Byron Leftwich was ran out of Jacksonville without much fanfare.
I might be in the minority on this, but I believe that Byron Leftwich did not deserve to be tossed out of Jacksonville. I truly believe that.
Statistics don't lie, and typically, neither do I.
Since 2003, Leftwich has played for three NFL teams, the Jacksonville Jaguars, the Atlanta Falcons, and last year, tossed into the heat of midseason-action, he performed admirably for the Pittsburgh Steelers.
Now he's headed to Tampa Bay, where he is going to get a much-deserved second chance to start for a team that actually has the possibility of being a playoff contender
Second chance? Many of you will respond that he has had way more than two chances. I mean seriously, he did get playing time with four different teams, right?
I stand by what I claim. This is only the second time that Leftwich has had a chance to prove to the NFL, the fans, and the nation as a whole that he deserved to be picked in the first round back in 2003 by the Jacksonville Jaguars.
Here is why.
His first four years in Jacksonville, Byron played in 46 games, starting only in 42 either because of injury or replacement as a starter by head coach, Jack Del Rio.
His statistics, which are not gaudy, are acceptable and even above-par, considering the learning curve for most rookie QB's in the league.
789 pass completions for 9042 passing yards, 51 passing TDs versus 36 interceptions.
That's not even including the fact that Byron is considered by many to be a mobile QB, something which can be seen in his statistics.
364 rushing yards and nine rushing touchdowns can be added to his totals during his career in Jacksonville.
Factoring in all of this, even if we add in the partial fourth season when he was benched in favor of David Garrard, Leftwich has averaged 2351.5 combined offensive yards and 14.75 combined touchdowns per season.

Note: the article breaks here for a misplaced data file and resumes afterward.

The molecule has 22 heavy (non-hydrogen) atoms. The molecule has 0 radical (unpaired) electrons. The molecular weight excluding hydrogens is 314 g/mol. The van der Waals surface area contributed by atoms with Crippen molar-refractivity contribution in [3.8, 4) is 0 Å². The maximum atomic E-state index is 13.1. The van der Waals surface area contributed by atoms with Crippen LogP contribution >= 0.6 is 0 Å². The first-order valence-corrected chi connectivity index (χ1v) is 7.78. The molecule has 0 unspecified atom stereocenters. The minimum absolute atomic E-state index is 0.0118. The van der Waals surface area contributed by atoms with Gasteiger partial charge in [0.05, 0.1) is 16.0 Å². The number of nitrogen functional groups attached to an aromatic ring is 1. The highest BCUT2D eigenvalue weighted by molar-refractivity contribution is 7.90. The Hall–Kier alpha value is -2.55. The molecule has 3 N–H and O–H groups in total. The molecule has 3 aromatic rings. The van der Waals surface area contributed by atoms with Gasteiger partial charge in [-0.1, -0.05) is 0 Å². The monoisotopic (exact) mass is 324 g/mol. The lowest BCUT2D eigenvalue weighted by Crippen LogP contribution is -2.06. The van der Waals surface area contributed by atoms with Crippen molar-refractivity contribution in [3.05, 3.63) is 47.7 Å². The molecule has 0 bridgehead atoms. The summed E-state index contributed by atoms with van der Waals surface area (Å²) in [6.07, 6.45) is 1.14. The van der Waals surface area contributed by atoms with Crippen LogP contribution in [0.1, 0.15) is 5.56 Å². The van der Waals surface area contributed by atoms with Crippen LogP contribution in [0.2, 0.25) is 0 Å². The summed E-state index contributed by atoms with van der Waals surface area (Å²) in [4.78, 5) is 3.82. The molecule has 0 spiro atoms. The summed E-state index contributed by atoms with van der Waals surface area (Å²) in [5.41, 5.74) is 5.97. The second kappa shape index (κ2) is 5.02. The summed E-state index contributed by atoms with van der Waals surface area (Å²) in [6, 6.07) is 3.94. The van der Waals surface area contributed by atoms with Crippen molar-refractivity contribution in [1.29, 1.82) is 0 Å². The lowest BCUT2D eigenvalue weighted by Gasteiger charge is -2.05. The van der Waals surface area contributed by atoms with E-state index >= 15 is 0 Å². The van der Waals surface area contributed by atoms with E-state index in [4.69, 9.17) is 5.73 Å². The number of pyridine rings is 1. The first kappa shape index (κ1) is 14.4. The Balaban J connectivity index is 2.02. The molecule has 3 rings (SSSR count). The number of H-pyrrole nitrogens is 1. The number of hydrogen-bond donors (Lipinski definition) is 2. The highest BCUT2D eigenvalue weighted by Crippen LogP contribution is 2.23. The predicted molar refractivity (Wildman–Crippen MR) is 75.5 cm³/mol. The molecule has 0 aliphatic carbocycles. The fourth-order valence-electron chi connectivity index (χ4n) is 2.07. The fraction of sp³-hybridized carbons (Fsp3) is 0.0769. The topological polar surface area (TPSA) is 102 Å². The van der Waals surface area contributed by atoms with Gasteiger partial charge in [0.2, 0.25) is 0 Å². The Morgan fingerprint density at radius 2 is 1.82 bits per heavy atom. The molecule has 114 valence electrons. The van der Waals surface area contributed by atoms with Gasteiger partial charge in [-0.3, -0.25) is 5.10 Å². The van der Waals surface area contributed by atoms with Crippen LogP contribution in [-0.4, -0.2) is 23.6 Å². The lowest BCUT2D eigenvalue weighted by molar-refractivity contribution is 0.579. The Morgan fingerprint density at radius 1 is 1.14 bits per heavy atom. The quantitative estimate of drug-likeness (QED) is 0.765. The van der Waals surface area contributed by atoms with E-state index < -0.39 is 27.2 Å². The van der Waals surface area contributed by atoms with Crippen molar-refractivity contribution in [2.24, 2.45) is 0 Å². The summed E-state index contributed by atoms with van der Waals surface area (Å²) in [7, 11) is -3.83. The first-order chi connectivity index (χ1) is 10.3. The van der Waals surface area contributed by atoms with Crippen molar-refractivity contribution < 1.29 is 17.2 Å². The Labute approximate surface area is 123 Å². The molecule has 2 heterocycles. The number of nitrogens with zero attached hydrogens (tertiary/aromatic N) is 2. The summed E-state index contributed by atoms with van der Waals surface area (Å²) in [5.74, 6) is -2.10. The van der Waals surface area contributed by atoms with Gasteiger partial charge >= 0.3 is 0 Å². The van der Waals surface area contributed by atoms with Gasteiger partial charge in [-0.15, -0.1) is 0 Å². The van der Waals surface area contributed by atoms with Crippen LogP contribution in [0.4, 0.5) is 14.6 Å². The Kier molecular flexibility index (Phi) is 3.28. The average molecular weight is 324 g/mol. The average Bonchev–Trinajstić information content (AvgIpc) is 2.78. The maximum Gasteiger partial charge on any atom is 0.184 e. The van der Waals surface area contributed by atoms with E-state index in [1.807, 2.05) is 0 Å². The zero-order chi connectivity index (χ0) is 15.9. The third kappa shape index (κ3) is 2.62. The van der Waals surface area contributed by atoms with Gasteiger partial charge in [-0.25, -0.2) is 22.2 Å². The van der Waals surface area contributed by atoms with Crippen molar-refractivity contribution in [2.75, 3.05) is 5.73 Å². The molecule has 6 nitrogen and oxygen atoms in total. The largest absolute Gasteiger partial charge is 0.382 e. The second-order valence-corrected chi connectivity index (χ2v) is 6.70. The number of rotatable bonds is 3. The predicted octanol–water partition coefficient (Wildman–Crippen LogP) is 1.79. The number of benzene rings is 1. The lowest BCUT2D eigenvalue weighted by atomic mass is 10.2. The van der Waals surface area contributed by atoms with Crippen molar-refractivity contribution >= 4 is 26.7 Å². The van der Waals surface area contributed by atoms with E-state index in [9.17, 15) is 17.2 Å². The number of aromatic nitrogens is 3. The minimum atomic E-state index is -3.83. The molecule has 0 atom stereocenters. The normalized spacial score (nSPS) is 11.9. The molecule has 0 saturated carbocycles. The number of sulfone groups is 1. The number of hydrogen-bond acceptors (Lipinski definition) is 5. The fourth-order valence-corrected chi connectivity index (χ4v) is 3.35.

Not too bad in a run-based offense that featured not one, but two star-running backs—Fred Taylor and Maurice Jones-Drew.
His interception ratio was even better. Over his entire career with the Jaguars, Leftwich averaged only one interception per 37.33 pass attempts.
Hopefully, you're starting to get the picture.
(Just as further evidence of his mobility, Roethlisberger was sacked once every 9.83 pass attempts. Leftwich was sacked only once every 17.68 pass attempts, almost double)
Back to the main picture.
In my opinion, getting a second chance in the NFL is defined by having significant playing time, preferably as the starting QB, without having to worry about looking over your shoulder every single time you toss an incomplete pass or interception.
So you think he got a second chance with the Atlanta Falcons? He played in three games, starting two.
No wonder he never really got a chance to settle in, gel with the offense, learn the schemes and come to terms with the head coach.
This doesn't even take into account the fact that Bobby Petrino, the head coach, and Michael Vick, the previous starter at QB, both did their best to completely destroy the team.
OK, then scratch Atlanta. How about his second chance in Pittsburgh?
He was signed as a primary backup and ended the season not even starting a single game.
The only reason he was even signed was because career back-up, Charlie Batch, a decent quarterback in his own right, broke a collarbone before the regular season even began.
His statistics for the brief time he was on the field were impressive. 21 of 36 completions for 303 passing yards, two touchdowns, and zero interceptions.
Tack on one rushing touchdown, seven rushing yards, and finally a season passer rating of 104.3, and you've got yourself a QB with a strong-arm, a slightly long delivery, decent mobility, and over a dozen reasons why Byron Leftwich should do just fine when playing in Tampa's offensive scheme.
His career passer rating of 80.3, even through all the different stops and trouble finding playing time shows he's just the man to get the job done with the Buccaneers.
Besides, he's a local boy who played his high school ball at Howard D. Woodson High, right down the road in the nation's capital, Washington D.C.
http://en.wikipedia.org/wiki/Byron_Leftwich (for more information on his early career)
-Let's gets this straight. I hate Washington the city, the team, the players, the organization and even the students. With a passion. I am a Baltimore-raised, Baltimore-loving, purple-blooded Raven's fan who only admires and cheers for players such as Byron Leftwich and Darrius Heyward-Bey purely because they played local ball within a vicinity of 50 miles of where I live and was born. Love me or hate me, email me at: firstname.lastname@example.org